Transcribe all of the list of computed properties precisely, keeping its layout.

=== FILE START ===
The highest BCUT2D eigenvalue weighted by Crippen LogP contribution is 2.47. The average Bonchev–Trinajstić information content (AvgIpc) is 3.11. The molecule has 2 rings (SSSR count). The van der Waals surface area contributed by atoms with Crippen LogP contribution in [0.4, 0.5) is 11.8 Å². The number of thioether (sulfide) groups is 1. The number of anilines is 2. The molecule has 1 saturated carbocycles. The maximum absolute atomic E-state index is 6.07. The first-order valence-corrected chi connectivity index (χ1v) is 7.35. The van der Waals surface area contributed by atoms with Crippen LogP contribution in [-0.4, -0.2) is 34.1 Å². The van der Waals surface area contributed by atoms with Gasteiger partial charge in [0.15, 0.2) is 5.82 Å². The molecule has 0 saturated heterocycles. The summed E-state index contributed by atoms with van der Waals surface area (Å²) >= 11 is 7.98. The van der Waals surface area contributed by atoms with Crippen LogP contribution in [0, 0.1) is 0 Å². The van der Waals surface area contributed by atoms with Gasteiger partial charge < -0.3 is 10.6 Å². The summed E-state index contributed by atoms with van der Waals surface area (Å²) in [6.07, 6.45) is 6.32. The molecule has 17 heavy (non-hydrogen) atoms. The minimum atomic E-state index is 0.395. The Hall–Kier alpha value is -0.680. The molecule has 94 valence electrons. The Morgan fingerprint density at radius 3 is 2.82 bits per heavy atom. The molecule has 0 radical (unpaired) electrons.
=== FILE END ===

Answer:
The highest BCUT2D eigenvalue weighted by Crippen LogP contribution is 2.47. The average Bonchev–Trinajstić information content (AvgIpc) is 3.11. The molecule has 2 rings (SSSR count). The van der Waals surface area contributed by atoms with Crippen LogP contribution in [0.4, 0.5) is 11.8 Å². The number of thioether (sulfide) groups is 1. The number of anilines is 2. The molecule has 1 saturated carbocycles. The maximum absolute atomic E-state index is 6.07. The first-order valence-corrected chi connectivity index (χ1v) is 7.35. The van der Waals surface area contributed by atoms with Crippen LogP contribution in [-0.4, -0.2) is 34.1 Å². The van der Waals surface area contributed by atoms with Gasteiger partial charge in [0.15, 0.2) is 5.82 Å². The molecule has 0 saturated heterocycles. The summed E-state index contributed by atoms with van der Waals surface area (Å²) >= 11 is 7.98. The van der Waals surface area contributed by atoms with Crippen LogP contribution in [0, 0.1) is 0 Å². The van der Waals surface area contributed by atoms with Gasteiger partial charge < -0.3 is 10.6 Å². The summed E-state index contributed by atoms with van der Waals surface area (Å²) in [6.07, 6.45) is 6.32. The molecule has 17 heavy (non-hydrogen) atoms. The minimum atomic E-state index is 0.395. The Hall–Kier alpha value is -0.680. The molecule has 94 valence electrons. The Morgan fingerprint density at radius 3 is 2.82 bits per heavy atom. The molecule has 0 radical (unpaired) electrons.